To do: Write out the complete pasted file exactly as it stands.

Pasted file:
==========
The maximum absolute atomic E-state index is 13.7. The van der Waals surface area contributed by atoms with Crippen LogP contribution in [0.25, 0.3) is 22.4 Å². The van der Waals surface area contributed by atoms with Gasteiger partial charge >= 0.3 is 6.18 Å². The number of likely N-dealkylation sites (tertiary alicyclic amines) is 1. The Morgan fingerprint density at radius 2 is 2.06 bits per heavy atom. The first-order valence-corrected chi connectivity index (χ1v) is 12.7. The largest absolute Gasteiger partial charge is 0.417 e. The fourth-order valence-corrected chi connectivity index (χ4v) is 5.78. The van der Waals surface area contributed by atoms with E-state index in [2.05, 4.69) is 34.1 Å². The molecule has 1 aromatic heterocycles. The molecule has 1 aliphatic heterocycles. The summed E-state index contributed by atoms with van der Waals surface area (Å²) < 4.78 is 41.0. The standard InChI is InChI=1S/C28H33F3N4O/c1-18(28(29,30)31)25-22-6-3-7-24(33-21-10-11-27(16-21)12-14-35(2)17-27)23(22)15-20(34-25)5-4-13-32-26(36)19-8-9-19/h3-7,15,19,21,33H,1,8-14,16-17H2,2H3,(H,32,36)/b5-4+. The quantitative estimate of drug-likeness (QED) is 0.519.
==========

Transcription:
The maximum absolute atomic E-state index is 13.7. The van der Waals surface area contributed by atoms with Crippen LogP contribution in [0.25, 0.3) is 22.4 Å². The van der Waals surface area contributed by atoms with Gasteiger partial charge >= 0.3 is 6.18 Å². The number of likely N-dealkylation sites (tertiary alicyclic amines) is 1. The Morgan fingerprint density at radius 2 is 2.06 bits per heavy atom. The first-order valence-corrected chi connectivity index (χ1v) is 12.7. The largest absolute Gasteiger partial charge is 0.417 e. The fourth-order valence-corrected chi connectivity index (χ4v) is 5.78. The van der Waals surface area contributed by atoms with E-state index in [2.05, 4.69) is 34.1 Å². The molecule has 1 aromatic heterocycles. The molecule has 1 aliphatic heterocycles. The summed E-state index contributed by atoms with van der Waals surface area (Å²) < 4.78 is 41.0. The standard InChI is InChI=1S/C28H33F3N4O/c1-18(28(29,30)31)25-22-6-3-7-24(33-21-10-11-27(16-21)12-14-35(2)17-27)23(22)15-20(34-25)5-4-13-32-26(36)19-8-9-19/h3-7,15,19,21,33H,1,8-14,16-17H2,2H3,(H,32,36)/b5-4+. The quantitative estimate of drug-likeness (QED) is 0.519.